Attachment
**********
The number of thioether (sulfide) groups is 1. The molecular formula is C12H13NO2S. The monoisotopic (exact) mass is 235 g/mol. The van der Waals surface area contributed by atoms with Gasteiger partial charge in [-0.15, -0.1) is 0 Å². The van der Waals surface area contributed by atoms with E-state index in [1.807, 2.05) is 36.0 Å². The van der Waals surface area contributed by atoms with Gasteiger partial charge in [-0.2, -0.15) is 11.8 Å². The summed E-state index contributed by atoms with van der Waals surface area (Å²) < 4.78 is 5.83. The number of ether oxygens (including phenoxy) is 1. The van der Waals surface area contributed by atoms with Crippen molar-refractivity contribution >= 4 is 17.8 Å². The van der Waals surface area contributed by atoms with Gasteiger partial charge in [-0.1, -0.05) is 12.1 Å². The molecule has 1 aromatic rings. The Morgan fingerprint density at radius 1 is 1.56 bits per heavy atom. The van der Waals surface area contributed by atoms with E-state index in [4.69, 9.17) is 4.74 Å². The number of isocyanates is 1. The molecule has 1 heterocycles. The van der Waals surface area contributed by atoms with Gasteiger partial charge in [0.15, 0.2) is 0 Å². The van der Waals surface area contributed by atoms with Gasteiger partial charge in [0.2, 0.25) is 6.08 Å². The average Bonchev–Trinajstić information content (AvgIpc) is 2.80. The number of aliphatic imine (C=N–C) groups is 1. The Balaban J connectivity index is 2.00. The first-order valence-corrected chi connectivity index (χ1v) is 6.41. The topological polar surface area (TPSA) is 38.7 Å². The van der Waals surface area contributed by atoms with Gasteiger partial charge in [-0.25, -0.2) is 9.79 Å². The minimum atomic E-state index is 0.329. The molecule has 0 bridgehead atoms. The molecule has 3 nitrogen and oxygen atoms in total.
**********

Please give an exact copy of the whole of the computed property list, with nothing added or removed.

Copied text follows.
The number of thioether (sulfide) groups is 1. The molecular formula is C12H13NO2S. The monoisotopic (exact) mass is 235 g/mol. The van der Waals surface area contributed by atoms with Gasteiger partial charge in [-0.15, -0.1) is 0 Å². The van der Waals surface area contributed by atoms with E-state index in [1.807, 2.05) is 36.0 Å². The van der Waals surface area contributed by atoms with Gasteiger partial charge in [-0.2, -0.15) is 11.8 Å². The summed E-state index contributed by atoms with van der Waals surface area (Å²) < 4.78 is 5.83. The number of ether oxygens (including phenoxy) is 1. The van der Waals surface area contributed by atoms with Crippen molar-refractivity contribution >= 4 is 17.8 Å². The van der Waals surface area contributed by atoms with Gasteiger partial charge in [-0.1, -0.05) is 12.1 Å². The molecule has 1 aromatic rings. The Morgan fingerprint density at radius 1 is 1.56 bits per heavy atom. The van der Waals surface area contributed by atoms with E-state index in [4.69, 9.17) is 4.74 Å². The number of isocyanates is 1. The molecule has 1 heterocycles. The van der Waals surface area contributed by atoms with Gasteiger partial charge in [0.15, 0.2) is 0 Å². The van der Waals surface area contributed by atoms with Gasteiger partial charge in [0.2, 0.25) is 6.08 Å². The average Bonchev–Trinajstić information content (AvgIpc) is 2.80. The number of aliphatic imine (C=N–C) groups is 1. The Balaban J connectivity index is 2.00. The first-order valence-corrected chi connectivity index (χ1v) is 6.41. The topological polar surface area (TPSA) is 38.7 Å². The van der Waals surface area contributed by atoms with Gasteiger partial charge in [-0.25, -0.2) is 9.79 Å². The minimum atomic E-state index is 0.329. The molecule has 0 bridgehead atoms. The molecule has 3 nitrogen and oxygen atoms in total.